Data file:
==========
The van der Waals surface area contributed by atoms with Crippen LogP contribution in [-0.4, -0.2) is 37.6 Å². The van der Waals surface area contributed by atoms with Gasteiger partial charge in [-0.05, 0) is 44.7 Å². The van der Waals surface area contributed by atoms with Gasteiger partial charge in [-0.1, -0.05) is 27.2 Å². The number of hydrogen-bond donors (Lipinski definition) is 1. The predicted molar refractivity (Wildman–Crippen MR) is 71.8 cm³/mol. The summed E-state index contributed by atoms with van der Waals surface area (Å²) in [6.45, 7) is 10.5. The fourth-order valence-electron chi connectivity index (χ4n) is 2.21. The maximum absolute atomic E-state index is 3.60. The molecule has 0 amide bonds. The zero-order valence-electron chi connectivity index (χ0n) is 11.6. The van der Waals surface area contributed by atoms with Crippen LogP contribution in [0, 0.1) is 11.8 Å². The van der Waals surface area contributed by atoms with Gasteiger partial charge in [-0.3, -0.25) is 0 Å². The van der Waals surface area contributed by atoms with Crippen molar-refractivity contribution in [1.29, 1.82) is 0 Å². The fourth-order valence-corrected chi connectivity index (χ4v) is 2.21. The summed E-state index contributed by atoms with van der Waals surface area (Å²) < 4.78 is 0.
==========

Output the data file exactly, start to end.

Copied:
The van der Waals surface area contributed by atoms with Crippen LogP contribution in [-0.4, -0.2) is 37.6 Å². The van der Waals surface area contributed by atoms with Gasteiger partial charge in [-0.05, 0) is 44.7 Å². The van der Waals surface area contributed by atoms with Gasteiger partial charge in [-0.1, -0.05) is 27.2 Å². The number of hydrogen-bond donors (Lipinski definition) is 1. The predicted molar refractivity (Wildman–Crippen MR) is 71.8 cm³/mol. The summed E-state index contributed by atoms with van der Waals surface area (Å²) in [6.45, 7) is 10.5. The fourth-order valence-electron chi connectivity index (χ4n) is 2.21. The maximum absolute atomic E-state index is 3.60. The molecule has 0 amide bonds. The zero-order valence-electron chi connectivity index (χ0n) is 11.6. The van der Waals surface area contributed by atoms with Crippen LogP contribution in [0, 0.1) is 11.8 Å². The van der Waals surface area contributed by atoms with Gasteiger partial charge in [-0.3, -0.25) is 0 Å². The van der Waals surface area contributed by atoms with Crippen molar-refractivity contribution in [1.29, 1.82) is 0 Å². The fourth-order valence-corrected chi connectivity index (χ4v) is 2.21. The summed E-state index contributed by atoms with van der Waals surface area (Å²) < 4.78 is 0.